This process continued all night until a nurse finally came to check my vitals.  She placed the call button next to my head and moved the obstacle course to the bathroom out of the way.  Elvis groaned each time I got up, alarmed that I would fall yet again.  Morning came and I was itching for release.  Lynne arrived to take me over to the Eye clinic for my next exam.  Dr. Tsai gave me an uncustomary hug and asked me how my night had been.  He was incredibly sorry an apologetic for the difficulty we were having in getting the eye to a stable pressure and explained why the pain was so unbearable.  Apparently all the nerves in the eye are in the choroid.  When it detaches it is extremely painful because inflamed fluid gathers there, distorting one’s vision immensely.  The retina is like a piece of semi-flexible plastic.  When a FOLD happens to this delicate part of the eye it is disastrous to one’s sight.  The retina is only meant to flex ONE way.  When it FOLDS, the ‘crease’ that is created is like a dent in a folded sheet of plastic.  It is not meant to bend that way, and causes a line of distortion in the vision.  Over time, that distortion can resolve itself, but in the meantime, it was like a psychedelic Salvador Dali Painting that made me dizzy and nauseous.  Closing the eye was the only relief, but closing the lid actually hurt the surface of the eye immensely.  I couldn’t win.

With a pressure of 4, they all breathed a sigh of relief.  The visco gel had held overnight, and I was to go home and rest.  I would return in two days to see Dr. Huang to possibly have a gas bubble injected in the back of the eye to re-inflate it.  I had an important charity event for Guiding Eyes for the Blind I was to speak at on Friday, and was incredibly worried that he would inject this bubble mere hours before the event, leaving me to attempt being my charming ambassador self in front of 200 people while hopped up on pain meds.  It was not ideal, but I had no choice.  Luckily on friday, the pressure remained at 4 and we decided to hold off on injecting until Monday.  I toughed it out at the event, and after 3 hours of smiling, hugging and speaking to raise funds for Guiding Eyes, I was cooked.  The event organizers got me a car home and I went straight to bed, where I remained the entire weekend.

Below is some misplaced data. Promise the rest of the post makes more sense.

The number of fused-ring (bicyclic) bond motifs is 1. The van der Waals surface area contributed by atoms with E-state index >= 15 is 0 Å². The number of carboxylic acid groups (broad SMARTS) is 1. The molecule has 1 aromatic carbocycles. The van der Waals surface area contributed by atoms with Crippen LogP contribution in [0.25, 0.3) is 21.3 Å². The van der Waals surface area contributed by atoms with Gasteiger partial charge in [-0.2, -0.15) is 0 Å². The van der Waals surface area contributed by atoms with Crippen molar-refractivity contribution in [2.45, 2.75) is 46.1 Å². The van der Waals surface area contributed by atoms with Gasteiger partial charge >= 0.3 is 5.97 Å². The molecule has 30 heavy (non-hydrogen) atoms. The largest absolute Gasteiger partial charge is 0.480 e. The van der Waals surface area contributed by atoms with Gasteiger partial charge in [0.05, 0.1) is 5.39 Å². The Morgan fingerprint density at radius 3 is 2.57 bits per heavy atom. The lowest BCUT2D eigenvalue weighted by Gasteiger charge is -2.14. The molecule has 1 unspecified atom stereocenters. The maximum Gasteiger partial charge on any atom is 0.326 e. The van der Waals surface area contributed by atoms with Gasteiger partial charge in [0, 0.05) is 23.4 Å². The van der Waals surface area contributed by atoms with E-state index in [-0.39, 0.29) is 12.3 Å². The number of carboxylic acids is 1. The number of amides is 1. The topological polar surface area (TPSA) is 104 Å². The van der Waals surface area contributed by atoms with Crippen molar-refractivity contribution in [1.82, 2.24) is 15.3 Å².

Monday was more bad news.  Despite total rest over the weekend, my pressure had dropped to 2.  Both Dr. Tsai and Dr. Huang were baffled.  After several tests and three exams, they finally agreed to ‘wait and see’ how my eye responds this week.  I was so grateful, as the thought of another injection made be feel depressed and like giving up.  I thin they realized I was nearing the end of my rope with all the intervention.  

 

Yesterday I was cleared to attempt a little bit of stationary cycling, and it was exactly what I needed.  Although it was painful after 20 minutes, the idea of sweating due to exercise and NOT from pain meds was intoxicating.  I put on my head phones in the spin room at the YMCA, turned off the lights, and threw a towel over my head.  I sang out loud and rocked out for 40 delicious minutes.  Exercise has been my therapy during this whole process.   Triathlon has opened so many doors physically, mentally, and financially for me.  To be away from training for nearly three weeks was somewhat akin to torture.  I have 4 months to get ready for my first National Championship Race, and the podium is the only place I want to be.  Anything else will simply not do. 

Nervously this morning, I opened that eye, afraid that the activity I did yesterday would cause my pressure to drop further.  Gratefully, it opened to the same haze and distortion that had been there prior to my little bike ride, and it appeared as though nothing had changed.  Everything still appeared like a Salvador Dali painting, and I couldn’t see except shapes of things that may or may not be furniture in my bedroom.  My striped curtains had a fantastical bend to their straight lines, as though held out to the side my some invisible force or wind.  

Nurse Elvis stirred upon my movement, making his way to the top of the bed for my morning face wash.  I giggled as he playfully bowed in front of me, pleased with himself for forcing a giggle from me.  As he flipped over with great force onto his back for a tummy rub, I smiled, and said, “Thank you” aloud to Elvis, who replied with a snort, a playful sneeze and a groan as he swam around my comforter on his back in delight.  BEST. NURSE. EVER.  No matter what happens tomorrow with my sight, I KNOW that today will be great.